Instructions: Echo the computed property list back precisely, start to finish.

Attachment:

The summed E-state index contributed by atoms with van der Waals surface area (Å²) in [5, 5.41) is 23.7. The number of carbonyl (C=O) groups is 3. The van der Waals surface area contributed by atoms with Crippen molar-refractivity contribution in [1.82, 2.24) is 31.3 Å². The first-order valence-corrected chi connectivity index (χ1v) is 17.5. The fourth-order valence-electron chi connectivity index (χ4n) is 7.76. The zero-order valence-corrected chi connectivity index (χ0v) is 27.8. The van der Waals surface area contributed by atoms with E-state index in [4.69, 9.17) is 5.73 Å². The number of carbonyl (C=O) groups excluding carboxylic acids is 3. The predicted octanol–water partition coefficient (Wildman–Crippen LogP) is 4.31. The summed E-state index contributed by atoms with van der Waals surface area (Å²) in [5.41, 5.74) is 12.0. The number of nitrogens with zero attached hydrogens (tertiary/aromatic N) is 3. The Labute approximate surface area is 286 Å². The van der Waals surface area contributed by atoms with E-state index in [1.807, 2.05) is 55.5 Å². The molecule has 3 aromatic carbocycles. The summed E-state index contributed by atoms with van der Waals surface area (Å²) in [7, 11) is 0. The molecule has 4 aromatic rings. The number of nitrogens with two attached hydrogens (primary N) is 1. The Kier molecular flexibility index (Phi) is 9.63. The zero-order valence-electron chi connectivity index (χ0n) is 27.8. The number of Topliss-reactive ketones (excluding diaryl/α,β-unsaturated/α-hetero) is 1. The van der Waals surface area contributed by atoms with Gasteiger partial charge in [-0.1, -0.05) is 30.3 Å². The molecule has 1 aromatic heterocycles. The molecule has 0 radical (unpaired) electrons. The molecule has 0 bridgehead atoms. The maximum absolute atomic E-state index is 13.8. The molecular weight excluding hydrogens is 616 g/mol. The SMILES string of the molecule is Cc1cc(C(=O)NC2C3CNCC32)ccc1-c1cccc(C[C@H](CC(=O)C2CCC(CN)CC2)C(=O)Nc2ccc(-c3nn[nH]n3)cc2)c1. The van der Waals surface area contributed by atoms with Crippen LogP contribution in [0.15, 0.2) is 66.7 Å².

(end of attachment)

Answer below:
The summed E-state index contributed by atoms with van der Waals surface area (Å²) in [5, 5.41) is 23.7. The number of carbonyl (C=O) groups is 3. The van der Waals surface area contributed by atoms with Crippen molar-refractivity contribution in [1.82, 2.24) is 31.3 Å². The first-order valence-corrected chi connectivity index (χ1v) is 17.5. The fourth-order valence-electron chi connectivity index (χ4n) is 7.76. The zero-order valence-corrected chi connectivity index (χ0v) is 27.8. The van der Waals surface area contributed by atoms with E-state index in [4.69, 9.17) is 5.73 Å². The number of carbonyl (C=O) groups excluding carboxylic acids is 3. The predicted octanol–water partition coefficient (Wildman–Crippen LogP) is 4.31. The summed E-state index contributed by atoms with van der Waals surface area (Å²) in [5.41, 5.74) is 12.0. The number of nitrogens with zero attached hydrogens (tertiary/aromatic N) is 3. The Labute approximate surface area is 286 Å². The van der Waals surface area contributed by atoms with E-state index in [1.807, 2.05) is 55.5 Å². The molecule has 3 aromatic carbocycles. The summed E-state index contributed by atoms with van der Waals surface area (Å²) in [7, 11) is 0. The molecule has 4 aromatic rings. The number of nitrogens with two attached hydrogens (primary N) is 1. The Kier molecular flexibility index (Phi) is 9.63. The zero-order valence-electron chi connectivity index (χ0n) is 27.8. The number of Topliss-reactive ketones (excluding diaryl/α,β-unsaturated/α-hetero) is 1. The van der Waals surface area contributed by atoms with Gasteiger partial charge in [-0.1, -0.05) is 30.3 Å². The molecule has 1 aromatic heterocycles. The molecule has 0 radical (unpaired) electrons. The molecule has 0 bridgehead atoms. The maximum absolute atomic E-state index is 13.8. The molecular weight excluding hydrogens is 616 g/mol. The SMILES string of the molecule is Cc1cc(C(=O)NC2C3CNCC32)ccc1-c1cccc(C[C@H](CC(=O)C2CCC(CN)CC2)C(=O)Nc2ccc(-c3nn[nH]n3)cc2)c1. The van der Waals surface area contributed by atoms with Crippen LogP contribution in [0.15, 0.2) is 66.7 Å².